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Back to EurekAlert! A Service of the American Association for the Advancement of Science

 

Features Archive

Showing stories 976-1000 out of 1066 stories.
<< < 35 | 36 | 37 | 38 | 39 | 40 | 41 | 42 | 43 > >>

1-Jul-2001
High-temperature superconducting tape licensed
Los Alamos National Laboratory has licensed patents and applications related to its technology for manufacturing high-temperature superconducting tape to IGC-SuperPower of Latham, N.Y., a wholly owned subsidiary of Intermagnetics General Corp.

Contact: Dean Peterson, Brian Newnam
dpeterson@lanl.gov
505-665-3030
DOE/Los Alamos National Laboratory

1-Jul-2001
Radiation bystander effects
An important discovery about the effects of low-level radiation on cells is altering long-held beliefs about risk assessment in radiation exposure.

Contact: Bruce Lehnert
lehnert@lanl.gov
505-667-2753
DOE/Los Alamos National Laboratory

1-Jul-2001
Argonne Wakefield Accelerator supplies more Big Bang for buck
Researchers at Argonne National Laboratory have demonstrated a technique called wakefield acceleration that can power a linear, high-energy particle accelerator by using a low-energy particle accelerator like a booster in a multistage rocket. This could make possible collisions powerful enough to generate particles not seen since the Big Bang.

Contact: Evelyn Brown
eabrown@anl.gov
630-252-5501
DOE/Argonne National Laboratory

1-Jul-2001
Faster, lighter computers possible with nanotechnology
Smaller, lighter computers and an end to worries about electrical failures sending hours of on-screen work into an inaccessible limbo mark the potential result of Argonne research on tiny ferroelectric crystals.

Contact: Richard Greb
rgreb@anl.gov
630-252-5565
DOE/Argonne National Laboratory

1-Jul-2001
New life for old scrap
Scott Chumbley and Alan Russell, two Ames Laboratory researchers have refined a process that makes it commercially viable to recover the neodymium from tons of stockpiled magnetic scrap.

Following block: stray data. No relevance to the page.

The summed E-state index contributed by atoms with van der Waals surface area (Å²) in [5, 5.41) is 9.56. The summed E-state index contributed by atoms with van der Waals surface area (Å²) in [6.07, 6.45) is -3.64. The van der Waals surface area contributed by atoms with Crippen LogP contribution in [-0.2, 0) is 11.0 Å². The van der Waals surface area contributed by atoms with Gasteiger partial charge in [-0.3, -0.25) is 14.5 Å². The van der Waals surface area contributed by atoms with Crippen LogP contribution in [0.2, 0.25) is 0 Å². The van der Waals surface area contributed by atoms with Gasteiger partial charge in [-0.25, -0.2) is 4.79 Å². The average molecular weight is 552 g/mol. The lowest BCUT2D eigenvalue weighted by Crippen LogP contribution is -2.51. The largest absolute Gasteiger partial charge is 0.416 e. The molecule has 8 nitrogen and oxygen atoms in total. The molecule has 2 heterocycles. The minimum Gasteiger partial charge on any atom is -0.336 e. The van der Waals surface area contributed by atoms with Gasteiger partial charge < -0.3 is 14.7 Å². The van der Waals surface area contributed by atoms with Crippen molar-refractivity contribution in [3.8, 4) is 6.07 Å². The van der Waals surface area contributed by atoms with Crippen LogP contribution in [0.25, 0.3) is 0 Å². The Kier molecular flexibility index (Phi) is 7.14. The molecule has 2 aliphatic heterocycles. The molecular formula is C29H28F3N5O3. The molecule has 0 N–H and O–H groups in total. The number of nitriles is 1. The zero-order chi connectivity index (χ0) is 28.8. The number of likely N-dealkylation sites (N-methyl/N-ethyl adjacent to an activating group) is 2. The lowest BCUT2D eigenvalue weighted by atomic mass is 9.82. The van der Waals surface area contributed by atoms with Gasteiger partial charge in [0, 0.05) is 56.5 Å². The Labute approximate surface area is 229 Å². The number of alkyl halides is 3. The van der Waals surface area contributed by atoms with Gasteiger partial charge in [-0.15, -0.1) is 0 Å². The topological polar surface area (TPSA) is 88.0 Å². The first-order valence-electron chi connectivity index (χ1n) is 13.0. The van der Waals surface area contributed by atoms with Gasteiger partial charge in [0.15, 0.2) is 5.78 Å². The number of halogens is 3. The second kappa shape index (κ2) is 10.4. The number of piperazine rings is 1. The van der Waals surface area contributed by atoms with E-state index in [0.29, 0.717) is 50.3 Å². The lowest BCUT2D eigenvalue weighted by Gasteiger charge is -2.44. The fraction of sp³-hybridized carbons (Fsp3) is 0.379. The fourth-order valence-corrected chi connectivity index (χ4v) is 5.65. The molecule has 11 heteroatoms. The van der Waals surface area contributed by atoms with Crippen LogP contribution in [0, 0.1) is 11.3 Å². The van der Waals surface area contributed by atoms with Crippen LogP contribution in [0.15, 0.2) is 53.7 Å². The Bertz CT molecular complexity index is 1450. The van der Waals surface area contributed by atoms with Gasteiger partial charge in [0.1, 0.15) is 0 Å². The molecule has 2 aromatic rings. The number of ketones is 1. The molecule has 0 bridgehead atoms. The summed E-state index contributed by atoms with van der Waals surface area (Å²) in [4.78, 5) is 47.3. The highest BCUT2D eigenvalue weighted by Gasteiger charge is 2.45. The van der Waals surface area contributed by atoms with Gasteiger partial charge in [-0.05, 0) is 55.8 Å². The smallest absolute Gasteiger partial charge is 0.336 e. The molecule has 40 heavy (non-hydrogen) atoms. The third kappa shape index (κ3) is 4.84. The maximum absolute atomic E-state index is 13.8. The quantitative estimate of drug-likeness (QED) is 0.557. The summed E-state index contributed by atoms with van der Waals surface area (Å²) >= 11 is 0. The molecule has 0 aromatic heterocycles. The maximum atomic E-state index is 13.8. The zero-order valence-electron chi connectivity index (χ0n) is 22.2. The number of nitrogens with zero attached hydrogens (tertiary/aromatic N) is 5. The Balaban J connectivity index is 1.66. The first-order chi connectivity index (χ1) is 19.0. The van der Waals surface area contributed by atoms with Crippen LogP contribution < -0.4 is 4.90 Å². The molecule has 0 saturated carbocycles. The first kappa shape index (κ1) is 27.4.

Contact: Steve Karsjen
karsjen@ameslab.gov
515-294-5643
DOE/Ames Laboratory

27-Jun-2001
Keeping trucks and the nation on the road to prosperity
The 21st Century Truck Partnership aims to secure the future of the nation's trucking industry by developing technologies to increase safety, fuel economy, performance, and to lower emissions. It combines the resources and capabilities of the Department of Energy, Department of Transportation, Department of Defense, Environmental Protection Agency, and 16 industrial partners.

Contact: Ron Walli
wallira@ornl.gov
865-576-0226
DOE/Oak Ridge National Laboratory

20-Jun-2001
2001 Discover Magazine Innovation Awards
Discover Magazine and the Christopher Columbus Foundation recognized scientists at the Department of Energy's Pacific Northwest National Laboratory in a ceremony today for developing two innovative technologies that will address vital health and humanitarian issues.

Contact: Staci Maloof
Staci.Maloof@pnl.gov
509-372-6313
DOE/Pacific Northwest National Laboratory

20-Jun-2001
Scientists push enzyme evolution into high gear
The Brookhaven study offers insight into how enzymes evolve and may one day lead to methods to boost production of other useful plant products.

Contact: Karen McNulty Walsh
kmcnulty@bnl.gov
631-344-8350
DOE/Brookhaven National Laboratory

19-Jun-2001
Disease detectives
ORNL researchers are developing two types of miniaturized devices for diagnosing diseases. These devices are based on cantilevers and biochips.

Contact: Billy Stair
stairb@ornl.gov
865-574-4160
DOE/Oak Ridge National Laboratory

19-Jun-2001
Controlling carbon in hybrid poplar trees
ORNL scientists are helping to search for genes that could allow the creation of trees that store more carbon and offer higher-value products.

Contact: Billy Stair
stairb@ornl.gov
865-574-4160
DOE/Oak Ridge National Laboratory

19-Jun-2001
A model fish for pollutant studies
The zebrafish is a model organism for studying the effects of endocrine-disrupting chemicals on gene and protein expression.

Contact: Billy Stair
stairb@ornl.gov
865-574-4160
DOE/Oak Ridge National Laboratory

19-Jun-2001
SNS and biological research